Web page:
[0030] FIG. 1 illustrates an example embodiment of a motion capture system 10 in which a human 8 interacts with an application, such as at a user's home. The motion capture system 10 includes a display 196, a depth camera system 20, and a computing environment or device 12. The depth camera system 20 includes an imaging component 22 that includes a lighting device 26 such as an infrared (IR) light source, an imaging sensor 26 such as an infrared camera, and a color (red-green-blue, RGB) camera 28. Can be included. One or more objects, such as a human 8, a person, or a player, also called a user, stand up in the field of view 6 of the depth camera. Lines 2 and 4 indicate the boundaries of the field of view 6. In this example, depth camera system 20 and computing environment 12 provide an application in which avatar 197 on display 196 tracks the movement of human 8. For example, if a human raises his arm, the avatar can also raise his arm. Avatar 197 stands on road 198 in the 3D virtual world. A Cartesian world coordinate system can be defined along the focal length of the depth camera system 20, including, for example, a horizontally extending z-axis, a vertically extending y-axis, and a laterally horizontally extending x-axis. . Note that the perspective of the figure has been modified as a simplification, the display 196 extends perpendicular to the y-axis direction, the z-axis is outward from the depth camera system, perpendicular to the y-axis and x-axis, and the user 8 extends parallel to the standing ground.

  [0031] In general, the motion capture system 10 is used to recognize, analyze, and / or track one or more human targets. The computing environment 12 can include computers, gaming systems or consoles, etc., and hardware and / or software components for executing applications.

  [0032] The depth camera system 20 virtually monitors one or more people, such as a human 8, and captures, analyzes, and tracks gestures and / or movements performed by the human to create an avatar or on-screen One or more controls or actions within the application can be performed, such as animate or selecting a menu item in the user interface (IU). The depth camera system 20 will be discussed in further detail below.

  [0033] The motion capture system 10 is on a display 196, an audiovisual device such as a television, monitor, high definition television (HDTV), etc., or on a wall or other surface for visual output and hearing. It can also be connected to a projector that provides output to the user. The audio output can also be supplied through a separate device. To drive the display, the computing environment 12 can include a video adapter, such as a graphics card, and / or an audio adapter, such as a sound card, to provide audiovisual signals relevant to the application. To do. A display 196 can also be connected to the computing environment 12.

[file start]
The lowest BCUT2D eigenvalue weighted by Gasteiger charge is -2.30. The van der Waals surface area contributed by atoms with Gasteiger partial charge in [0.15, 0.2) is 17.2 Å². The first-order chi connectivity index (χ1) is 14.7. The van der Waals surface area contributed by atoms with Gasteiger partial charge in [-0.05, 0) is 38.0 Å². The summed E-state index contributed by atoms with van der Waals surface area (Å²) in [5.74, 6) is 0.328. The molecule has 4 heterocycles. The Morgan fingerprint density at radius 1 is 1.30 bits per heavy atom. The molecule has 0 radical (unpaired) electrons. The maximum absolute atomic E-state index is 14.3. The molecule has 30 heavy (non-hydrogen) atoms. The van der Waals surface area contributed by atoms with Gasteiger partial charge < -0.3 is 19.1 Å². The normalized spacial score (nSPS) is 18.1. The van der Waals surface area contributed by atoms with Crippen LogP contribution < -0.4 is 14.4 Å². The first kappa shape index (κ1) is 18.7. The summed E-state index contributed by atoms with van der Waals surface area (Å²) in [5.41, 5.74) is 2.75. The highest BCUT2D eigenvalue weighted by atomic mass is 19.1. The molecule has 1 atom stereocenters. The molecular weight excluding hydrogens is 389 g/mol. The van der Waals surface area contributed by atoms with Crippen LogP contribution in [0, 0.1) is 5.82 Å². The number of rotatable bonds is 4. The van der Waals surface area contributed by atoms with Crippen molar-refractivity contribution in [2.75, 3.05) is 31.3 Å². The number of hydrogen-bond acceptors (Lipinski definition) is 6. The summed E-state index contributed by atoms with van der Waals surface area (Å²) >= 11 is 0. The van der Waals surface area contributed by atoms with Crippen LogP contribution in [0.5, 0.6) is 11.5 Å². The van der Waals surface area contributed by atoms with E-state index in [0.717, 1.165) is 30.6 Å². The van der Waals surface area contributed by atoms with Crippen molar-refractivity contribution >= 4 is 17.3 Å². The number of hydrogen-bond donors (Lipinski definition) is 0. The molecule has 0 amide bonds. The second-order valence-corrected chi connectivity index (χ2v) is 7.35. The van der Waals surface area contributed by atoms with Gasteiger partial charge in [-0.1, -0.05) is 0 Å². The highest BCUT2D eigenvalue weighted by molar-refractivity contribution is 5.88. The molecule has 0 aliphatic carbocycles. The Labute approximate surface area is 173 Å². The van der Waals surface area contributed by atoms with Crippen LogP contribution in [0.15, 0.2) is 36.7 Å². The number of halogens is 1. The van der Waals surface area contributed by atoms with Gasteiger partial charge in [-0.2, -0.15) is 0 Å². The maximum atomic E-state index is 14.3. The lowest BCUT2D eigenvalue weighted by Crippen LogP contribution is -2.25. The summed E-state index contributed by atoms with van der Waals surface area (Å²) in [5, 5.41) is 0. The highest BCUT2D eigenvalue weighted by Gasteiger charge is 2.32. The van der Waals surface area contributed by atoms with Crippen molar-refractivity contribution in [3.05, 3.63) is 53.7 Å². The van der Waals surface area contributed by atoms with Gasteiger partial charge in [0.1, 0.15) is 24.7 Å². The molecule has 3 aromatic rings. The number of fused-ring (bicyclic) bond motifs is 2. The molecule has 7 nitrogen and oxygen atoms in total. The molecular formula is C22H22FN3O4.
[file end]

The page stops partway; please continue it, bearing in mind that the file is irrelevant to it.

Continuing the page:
[0034] The depth camera system 20 is used to track the person 8 and capture the user's gestures and / or movements. This gesture and / or movement is used to move the avatar or character on the screen and is further interpreted as an input control for the application that the computing environment 12 is executing.

  [0035] Some of the movements of the human 8 may be interpreted as control that can correspond to movements other than controlling the avatar. For example, in one embodiment, a player can use a motion to end, pause, or save a game, select a level, see a high score, communicate with a friend, and the like. The player can use the movement to select a game or other application from the main user interface, or otherwise navigate a menu of choices. In this way, the maximum range of motion of the human 8 is available and can be used and analyzed in any suitable way for interacting with the application.

  [0036] The motion capture system 10 can also be used to interpret target movements as operating system and / or application controls. This control is outside the scope of other applications intended for games and entertainment and leisure. For example, virtually any controllable aspect of the operating system and / or application can be controlled by the movement of the person 8.

  [0037] FIG. 2 shows an example block diagram of the motion capture system 10 of FIG. 1a. The depth camera system 20 is configured to capture video with depth information including depth images that can include depth values, for example, by any suitable technique including time of flight, structured light, stereoscopic images, and the like. be able to. The depth camera system 20 can organize the depth information into “Z layers”, that is, layers that can be perpendicular to the Z axis extending from the depth camera along its line of sight.

  [0038] The depth camera system 20 may include an imaging component 22 that captures a depth image of a scene in physical space. The depth image or depth map can include a two-dimensional (2-D) pixel area of the captured scene, each pixel in the 2-D pixel area being a depth representing a linear distance from the imaging component 22 to the object. Values are associated, thereby providing a 3-D depth image.